If the car loan carries a higher than average interest rate, the APR is typically “high”, with all other charges being equal. While 16% is the limit set by law, some unscrupulous lenders charge 25% and higher.
Can You Reduce APR on a Car Loan?
Through car loan refinancing, you can lower your APR by as much as 2.4%. The figure may seem insignificant at first. But if you consider its impact, for instance, on a vehicle worth $35,000 with a 60-month term, it easily translates to a savings of over $2,500 over 60 months.
How to Get Lower Interest Rate on Car Loan:
Of course, you want to get a low APR to enjoy lower monthly payments. Who doesn’t? Just follow the tips we prepared below, and you’re on your way to getting preferred interest rates.
#1 - Keep your credit in good standing.
Regularly check your credit score, and clear all outstanding debts in your record. If you're planning to avail of a loan in the near future, make sure that your payment history for the past 6 months is consistently good. This way, you can enjoy a few points increase in your credit score, allowing you to get a lower APR. Note that free credit reports are free from most credit bureaus once a year.
#3 - Do a comparison shopping on car refinance rates.
You can find flexible lenders and better rates through online car loan and refinancing aggregators such as Way.com where you can compare APRs, loan terms, and other conditions. You can even use an online auto loan refinancing calculator to have an idea of how much savings you can expect before actually doing your shopping.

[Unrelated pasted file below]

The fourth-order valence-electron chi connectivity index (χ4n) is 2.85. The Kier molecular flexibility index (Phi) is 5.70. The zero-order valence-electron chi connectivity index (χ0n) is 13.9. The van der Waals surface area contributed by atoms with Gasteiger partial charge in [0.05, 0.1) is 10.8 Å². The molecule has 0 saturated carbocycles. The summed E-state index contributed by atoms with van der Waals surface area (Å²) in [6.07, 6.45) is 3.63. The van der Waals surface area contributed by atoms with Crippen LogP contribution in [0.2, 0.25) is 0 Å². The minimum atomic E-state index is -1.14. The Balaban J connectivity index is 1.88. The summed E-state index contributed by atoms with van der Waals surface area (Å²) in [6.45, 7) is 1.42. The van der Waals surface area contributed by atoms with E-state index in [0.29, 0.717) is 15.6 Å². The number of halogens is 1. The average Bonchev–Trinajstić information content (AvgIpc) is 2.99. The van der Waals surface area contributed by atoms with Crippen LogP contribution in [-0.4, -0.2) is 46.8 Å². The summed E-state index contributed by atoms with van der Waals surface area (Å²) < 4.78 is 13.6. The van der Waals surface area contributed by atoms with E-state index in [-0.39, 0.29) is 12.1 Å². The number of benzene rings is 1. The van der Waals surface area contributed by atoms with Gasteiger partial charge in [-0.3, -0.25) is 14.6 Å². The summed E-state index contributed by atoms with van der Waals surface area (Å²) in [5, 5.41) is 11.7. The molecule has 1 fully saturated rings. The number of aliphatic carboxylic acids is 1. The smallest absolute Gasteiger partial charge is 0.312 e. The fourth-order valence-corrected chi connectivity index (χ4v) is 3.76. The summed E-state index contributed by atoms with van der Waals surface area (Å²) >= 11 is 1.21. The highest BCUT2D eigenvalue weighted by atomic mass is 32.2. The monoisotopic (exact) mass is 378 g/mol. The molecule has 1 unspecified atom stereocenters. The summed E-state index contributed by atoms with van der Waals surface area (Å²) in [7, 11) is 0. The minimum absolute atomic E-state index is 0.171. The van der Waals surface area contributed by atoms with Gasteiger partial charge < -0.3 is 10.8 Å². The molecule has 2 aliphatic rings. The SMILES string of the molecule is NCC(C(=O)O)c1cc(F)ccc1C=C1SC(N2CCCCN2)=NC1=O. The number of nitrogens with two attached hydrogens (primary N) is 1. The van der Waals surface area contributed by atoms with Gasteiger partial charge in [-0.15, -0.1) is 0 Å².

#4 - Request someone you trust to co-borrow or co-sign for you.
If you feel you don’t have a high enough credit score to get a low APR, you can always bolster your credit by having a co-signer or co-borrower in good credit standing. Because the risk will be shared between two parties, lenders may offer a lower APR than when you’re carrying the risk alone. The lender may run after the co-borrower in case you miss or default on your loan payments.
#5 - Negotiate for a lower APR with your lender.
If you think the APR offers you’re getting are not fair enough, you can always try negotiating with the lender for a more preferable APR. Lenders are usually open for negotiation, but only with borrowers who have moderately good or excellent credit ratings. So, if you have a poor credit score, this may not be an option for you.
#6 - Consider getting loans with shorter terms.
If you’re worried about paying high interest on your car loan, you can opt for a loan with shorter payment terms, say 24 to 36 months. However, shorter-term loans require higher monthly payments. Go for it if you can afford to pay more monthly.
To get a lower interest on your car loan, make sure to maintain a good credit standing. If possible, refinance your existing loan. Doing comparison shopping before signing up may also help, as well as having a co-borrower or co-signer. Another option if you are in good credit standing is to negotiate with the lender, and if you can afford high monthly payments, opt for loans with shorter terms, but with lower interest.
There are ways on how you can avoid high APRs and get offers for better rates – even if you do not have excellent credit. Just follow the tips we provided in this post.